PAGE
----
- The next chapter, Mahachatushpada, explains the classification of diseases on the basis of prognosis. It is recommended in this chapter that the treatment should only be initiated after thorough diagnosis and identification of the disease, and the physician should refrain himself from treating the incurable diseases.
- The third chapter, (Tistraishaniya) deals with topics such as the three types of desires, strength, causes of diseases, diseases themselves, paths, physicians, and therapies.
- The last chapter , (Vatakalakaliya) deals with the good and bad qualities/functions of vata, pitta, and kapha. A physician should have a thorough knowledge of the guidelines provided in this tetrad to succeed in his field.
4. Kalpana Chatushka (four chapters on therapeutic purification procedures)
- The next tetrad, Kalpanachatushka, deals with the application of medicines in the form of various therapeutic purification procedures either in healthy or in diseased individuals. Shodhana (bio-purification procedures) is an important concept of Ayurveda prescribed for removal of toxic wastes from the body. To prepare the patient for bio-purification, he has to go through specific pre-shodhana procedures, such as snehana(internal application of sneha (fat)) and swedana(sweating), to mobilize toxic wastes within the body and excrete them out of the body.
- The first chapter, Snehadhyaya, provides the guidelines for proper use of sneha(lipids) either for shodhana or for shamana (to appease/palliation) purposes. A patient who has successfully completed the snehana procedure is now subjected to swedana procedure.
- The next chapter, Swedadhyaya, explains the various types of swedana(fomentation) recommended for various diseases. Snehana and swedana help the toxins to move towards the gut from where they will be expelled out of the body either through vamana(therapeutic emesis) or virechana(therapeutic purgation).
- The next chapter, Upakalpaniya, emphasizes on how a physician should be well equipped before administering any shodhana procedure to any of the patients. This chapter provides the outline for a fully equipped hospital and standard vamana and virechana procedures.
- The last chapter of this tetrad, Chikitsaprabhritiya, depicts the importance of shodhana over shamana therapy. The details of properly / improperly administered shodhana procedures are discussed here. Important concepts like shuddha chikitsa (pure form of treatment)and svabhavoparamavada(theory of natural destruction) etc. have also been described in this chapter.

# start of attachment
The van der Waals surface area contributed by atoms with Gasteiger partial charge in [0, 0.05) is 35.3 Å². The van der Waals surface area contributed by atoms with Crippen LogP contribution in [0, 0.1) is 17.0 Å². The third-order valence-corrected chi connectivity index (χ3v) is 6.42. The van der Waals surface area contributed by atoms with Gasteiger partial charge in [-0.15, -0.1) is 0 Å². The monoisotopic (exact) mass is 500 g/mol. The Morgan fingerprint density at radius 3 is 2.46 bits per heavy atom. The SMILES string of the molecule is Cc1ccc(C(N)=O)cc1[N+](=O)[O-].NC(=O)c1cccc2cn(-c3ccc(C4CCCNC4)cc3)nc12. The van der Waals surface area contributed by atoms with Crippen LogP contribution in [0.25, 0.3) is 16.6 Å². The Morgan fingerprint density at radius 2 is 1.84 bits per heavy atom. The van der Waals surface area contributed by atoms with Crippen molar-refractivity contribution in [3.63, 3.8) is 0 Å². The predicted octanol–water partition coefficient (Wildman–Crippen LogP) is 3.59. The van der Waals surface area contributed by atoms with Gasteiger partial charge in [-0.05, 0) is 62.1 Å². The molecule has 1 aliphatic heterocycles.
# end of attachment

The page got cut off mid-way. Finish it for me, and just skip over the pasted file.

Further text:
5. Roga Chatushka (four chapters on classification of diseases)
- The fifth Chatushka is about roga (disease). As the name suggests, this tetrad provides a (brief) list of diseases that are extensively mentioned throughout Charak Samhita.
- The first chapter Kiyanta Shiraseeya, provides the details of diseases like shiroroga(diseases of the head), hridroga(cardiac diseases), eighteen types of kshaya(loss of body tissues), vidradhi (abscess) and madhumeha(a clinical condition similar to diabetes mellitus).
- The next chapter, Trishothiya, elucidates various types of edema.
- The third chapter, Ashtodariya, reveals the types of about 48 diseases that are caused by a combination of doshas.
- The last chapter, Maharoga, is exclusively dedicated to the diseases caused by single doshas(vata, pitta, or kapha).
6. Yojana Chatushka (four chapters on guidelines for management of diseases)
- The sixth Chatushka, Yojanachatushka, deals with aspects of treatment of various diseases.
- The first chapter of this tetrad, Ashtauninditiya, describes eight types of people who are marginalized (or ridiculed) in the society due to their physical features. Out of these eight, only two i.e. atisthoola (morbidly obese) and atikrisha (emaciated) are described in detail because of their clinical significance along with their symptomatology and treatment.
- The next chapter, Langhanabrimhaniya, describes six types of treatment i.e. langhana(fasting), brimhana(nourishing therapy), snehana, svedana, rukshana(medical treatment for reducing fat) and stambhana(astringent therapy) – primarily for managing atisthoola or atikrisha conditions, but also indicated for various other conditions described later in the Samhita. Out of these six, mainly two therapies i.e. langhana and brimhana have been described in greater detail.